State of Louisiana Bonds known as 'Baby Bonds'Inv# GB5065 Bond
These 1870’s bonds come with an interesting history. At the close of the Civil War, the federal government imposed a large tax on state bank notes. The state of Louisiana issued small bank notes and disguised them as interest-bearing bonds. These $5.00 “Baby Bonds” have a picture of a baby on the front. Thus the state avoided the tax. Everyone knew that they were worth the same as federally approved currency, so they were used throughout the state.
In the 1880’s Louisiana’s State Treasurer, Ed Bunker, had used the original plates to reprint these bonds with identical numbers. About $300,000 in counterfeit Baby Bonds were discovered in his safe deposit box. He fled to Brazil. These genuine $5.00 Baby Bonds each have their own serial number and Ed Bunker’s facsimile signature. They make a great addition to any collection because of their size (51/2" x 31/4"), baby denomination, baby 71/2˘ coupons and charming vignette of a baby. Uncut sheet of 4 Bonds, uncancelled. Also Available in Uncut sheet of 4 Bonds, neatly hole cancelled at $75. Single Bond Uncancelled at $29. Single Bond, neatly hole cancelled at $18.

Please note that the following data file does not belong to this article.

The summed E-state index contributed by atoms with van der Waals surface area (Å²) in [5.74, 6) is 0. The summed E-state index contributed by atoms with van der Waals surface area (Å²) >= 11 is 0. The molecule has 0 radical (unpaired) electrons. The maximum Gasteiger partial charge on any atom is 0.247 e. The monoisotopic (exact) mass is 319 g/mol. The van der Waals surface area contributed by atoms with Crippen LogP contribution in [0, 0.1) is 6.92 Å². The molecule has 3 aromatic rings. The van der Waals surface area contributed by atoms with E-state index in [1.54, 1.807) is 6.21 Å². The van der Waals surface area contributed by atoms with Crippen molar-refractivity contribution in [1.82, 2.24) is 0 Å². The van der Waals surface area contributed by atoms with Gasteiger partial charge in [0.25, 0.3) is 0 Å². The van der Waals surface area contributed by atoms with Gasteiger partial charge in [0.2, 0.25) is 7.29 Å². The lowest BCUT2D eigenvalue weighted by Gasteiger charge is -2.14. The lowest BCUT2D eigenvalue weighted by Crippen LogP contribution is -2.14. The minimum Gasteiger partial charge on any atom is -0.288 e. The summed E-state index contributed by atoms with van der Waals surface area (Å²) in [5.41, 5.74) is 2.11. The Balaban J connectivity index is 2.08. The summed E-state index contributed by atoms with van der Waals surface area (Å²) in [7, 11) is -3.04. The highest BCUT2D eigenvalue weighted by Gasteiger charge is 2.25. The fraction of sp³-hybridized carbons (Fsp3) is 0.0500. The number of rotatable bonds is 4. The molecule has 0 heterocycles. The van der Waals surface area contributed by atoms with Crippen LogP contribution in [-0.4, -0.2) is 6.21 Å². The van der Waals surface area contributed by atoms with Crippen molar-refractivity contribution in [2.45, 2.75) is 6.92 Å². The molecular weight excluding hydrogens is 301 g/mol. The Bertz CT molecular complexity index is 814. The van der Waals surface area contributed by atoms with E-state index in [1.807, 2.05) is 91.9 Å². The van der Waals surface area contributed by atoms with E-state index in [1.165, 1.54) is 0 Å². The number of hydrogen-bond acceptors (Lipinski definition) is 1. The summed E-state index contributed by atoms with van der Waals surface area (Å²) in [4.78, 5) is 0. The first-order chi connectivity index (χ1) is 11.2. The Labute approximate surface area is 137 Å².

A bond is a document of title for a loan. Bonds are issued, not only by businesses, but also by national, state or city governments, or other public bodies, or sometimes by individuals. Bonds are a loan to the company or other body. They are normally repayable within a stated period of time. Bonds earn interest at a fixed rate, which must usually be paid by the undertaking regardless of its financial results. A bondholder is a creditor of the undertaking.